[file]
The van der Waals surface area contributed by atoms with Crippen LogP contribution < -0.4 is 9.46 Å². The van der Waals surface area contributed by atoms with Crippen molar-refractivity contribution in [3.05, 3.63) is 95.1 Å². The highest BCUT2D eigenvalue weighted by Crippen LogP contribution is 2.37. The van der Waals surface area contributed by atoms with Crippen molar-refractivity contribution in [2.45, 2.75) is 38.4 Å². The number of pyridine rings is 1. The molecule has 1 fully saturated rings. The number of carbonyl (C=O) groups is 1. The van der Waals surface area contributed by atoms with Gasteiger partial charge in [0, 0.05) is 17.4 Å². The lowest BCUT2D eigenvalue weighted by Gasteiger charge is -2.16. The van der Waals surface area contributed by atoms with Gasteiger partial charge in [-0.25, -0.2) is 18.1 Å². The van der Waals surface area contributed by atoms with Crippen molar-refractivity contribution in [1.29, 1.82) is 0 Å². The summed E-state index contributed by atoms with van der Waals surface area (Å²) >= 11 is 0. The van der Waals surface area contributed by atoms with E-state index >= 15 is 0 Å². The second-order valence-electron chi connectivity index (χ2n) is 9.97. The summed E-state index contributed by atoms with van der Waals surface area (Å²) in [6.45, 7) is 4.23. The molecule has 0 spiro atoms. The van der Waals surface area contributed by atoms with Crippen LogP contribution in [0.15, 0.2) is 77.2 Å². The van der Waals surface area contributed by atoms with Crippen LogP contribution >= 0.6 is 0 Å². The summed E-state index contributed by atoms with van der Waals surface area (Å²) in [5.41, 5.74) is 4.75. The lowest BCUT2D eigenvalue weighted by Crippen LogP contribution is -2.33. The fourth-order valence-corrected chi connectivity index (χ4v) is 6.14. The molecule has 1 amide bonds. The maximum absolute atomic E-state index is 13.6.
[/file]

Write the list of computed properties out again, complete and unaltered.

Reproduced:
The van der Waals surface area contributed by atoms with Crippen LogP contribution < -0.4 is 9.46 Å². The van der Waals surface area contributed by atoms with Crippen molar-refractivity contribution in [3.05, 3.63) is 95.1 Å². The highest BCUT2D eigenvalue weighted by Crippen LogP contribution is 2.37. The van der Waals surface area contributed by atoms with Crippen molar-refractivity contribution in [2.45, 2.75) is 38.4 Å². The number of pyridine rings is 1. The molecule has 1 fully saturated rings. The number of carbonyl (C=O) groups is 1. The van der Waals surface area contributed by atoms with Gasteiger partial charge in [0, 0.05) is 17.4 Å². The lowest BCUT2D eigenvalue weighted by Gasteiger charge is -2.16. The van der Waals surface area contributed by atoms with Gasteiger partial charge in [-0.25, -0.2) is 18.1 Å². The van der Waals surface area contributed by atoms with Crippen molar-refractivity contribution in [1.29, 1.82) is 0 Å². The summed E-state index contributed by atoms with van der Waals surface area (Å²) >= 11 is 0. The van der Waals surface area contributed by atoms with E-state index >= 15 is 0 Å². The second-order valence-electron chi connectivity index (χ2n) is 9.97. The summed E-state index contributed by atoms with van der Waals surface area (Å²) in [6.45, 7) is 4.23. The molecule has 0 spiro atoms. The van der Waals surface area contributed by atoms with Crippen LogP contribution in [0.15, 0.2) is 77.2 Å². The van der Waals surface area contributed by atoms with Crippen LogP contribution >= 0.6 is 0 Å². The summed E-state index contributed by atoms with van der Waals surface area (Å²) in [5.41, 5.74) is 4.75. The lowest BCUT2D eigenvalue weighted by Crippen LogP contribution is -2.33. The fourth-order valence-corrected chi connectivity index (χ4v) is 6.14. The molecule has 1 amide bonds. The maximum absolute atomic E-state index is 13.6.